Cellular effects: An important aspect of magnetic fields is that they permeate all body tissues without interference. Various cell structures, including mitochondria, are stimulated by magnetic fields, and relatively small magnetic energies are required to affect chemical reactions in cells.40 These effects are widespread and include increases in intracellular calcium through changes in the calcium channel, changes in the sodium-potassium pump, increases in RNA/DNA production, increased conversion of ATP to adenosine diphosphate (ADP), and stimulation of cyclic adenosine monophosphate (AMP).14,41,42 Additionally, free radical production can be significantly decreased by magnetic fields at magnetic field strengths as low as 10 to 100 gauss.14,43,44 No cellular damage has been seen from even the most powerful static magnetic fields, but the low-level sinusoidal magnetic fields that the MVT-RSI device produces have not been studied.

Extracellular fluid: The extracellular fluid is very sensitive to the application of magnetic fields. The body is at least 65% fluid, which is mostly a salt electrolyte ion solution. Externally applied magnetic fields influence and charge currents and the electromagnetic field states of the body’s fluids.42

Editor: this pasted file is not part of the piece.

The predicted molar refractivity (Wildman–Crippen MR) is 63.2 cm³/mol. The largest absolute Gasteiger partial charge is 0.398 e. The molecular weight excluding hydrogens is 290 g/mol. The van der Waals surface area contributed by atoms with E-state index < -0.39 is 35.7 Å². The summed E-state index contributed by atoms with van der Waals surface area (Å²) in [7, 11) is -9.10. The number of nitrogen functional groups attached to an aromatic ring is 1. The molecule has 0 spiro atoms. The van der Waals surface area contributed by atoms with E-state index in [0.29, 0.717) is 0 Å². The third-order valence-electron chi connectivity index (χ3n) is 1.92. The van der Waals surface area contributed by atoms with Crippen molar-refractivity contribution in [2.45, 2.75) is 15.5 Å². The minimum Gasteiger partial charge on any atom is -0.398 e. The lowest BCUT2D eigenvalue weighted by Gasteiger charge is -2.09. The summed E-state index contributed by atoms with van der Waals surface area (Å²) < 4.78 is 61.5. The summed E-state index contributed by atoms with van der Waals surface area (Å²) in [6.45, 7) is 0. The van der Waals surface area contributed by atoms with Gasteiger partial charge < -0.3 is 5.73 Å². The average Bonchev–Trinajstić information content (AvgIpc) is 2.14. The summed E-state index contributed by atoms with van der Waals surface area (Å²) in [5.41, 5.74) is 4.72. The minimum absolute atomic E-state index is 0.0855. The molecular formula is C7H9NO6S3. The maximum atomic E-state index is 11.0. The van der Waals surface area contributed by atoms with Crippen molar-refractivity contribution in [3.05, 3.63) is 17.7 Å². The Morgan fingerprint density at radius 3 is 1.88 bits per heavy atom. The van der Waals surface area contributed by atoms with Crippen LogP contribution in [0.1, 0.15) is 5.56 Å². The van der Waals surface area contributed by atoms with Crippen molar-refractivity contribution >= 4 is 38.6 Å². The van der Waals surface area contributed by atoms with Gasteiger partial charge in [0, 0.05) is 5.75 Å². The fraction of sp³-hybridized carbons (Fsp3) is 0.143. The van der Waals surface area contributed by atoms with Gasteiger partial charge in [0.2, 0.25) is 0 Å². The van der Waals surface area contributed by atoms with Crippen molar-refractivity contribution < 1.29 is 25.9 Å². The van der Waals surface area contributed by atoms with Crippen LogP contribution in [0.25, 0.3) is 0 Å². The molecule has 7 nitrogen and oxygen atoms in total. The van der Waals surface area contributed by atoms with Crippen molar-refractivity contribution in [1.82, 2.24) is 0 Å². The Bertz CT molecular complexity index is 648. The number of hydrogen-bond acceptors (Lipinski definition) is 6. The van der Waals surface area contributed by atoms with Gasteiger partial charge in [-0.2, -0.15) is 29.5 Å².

Vascular system: There is evidence that magnetic fields decrease vascular resistance, and increase tissue oxygen perfusion.14,45,46 This effect reduces swelling and decreases clotting and platelet adhesiveness.30

Nervous system: Human and animal studies have shown decreased nerve cell firing after exposure to magnetic fields, which may affect pain perception.14,32,35,43,45 Studies with salamanders show that they can be put into deep sleep anesthesia using electromagnets.47 In fact, specifically designed electromagnets are already used in nerve conduction testing and brain stimulation research.48

Acupuncture system: Magnets produce specific and direct actions on acupuncture points and meridians43,49,50 that are very rapid,51 mediated by the micro-currents generated through the Faraday effect via the tendino-muscular systems that transmit electrical stimuli.27,43


A prerequisite for life is the ability to maintain electrochemical imbalances across bio-membranes. It is known that the plasma membrane potential of a human cell is maintained at approximately –70 mv. I theorize that when the body is injured (or the bio-membrane is less bioactive due to disease or aging), the proton pump within the cellular membranes becomes less effective and the H+ ions stagnate. The membrane potential of affected cells, therefore, becomes less electronegative (eg, –45 mv). When “healthy” cells come in close proximity to “sick” cells with decreased electro-negativity, there exists an intercellular voltage disparity, and cell-to-cell (gap junction) communication is impaired.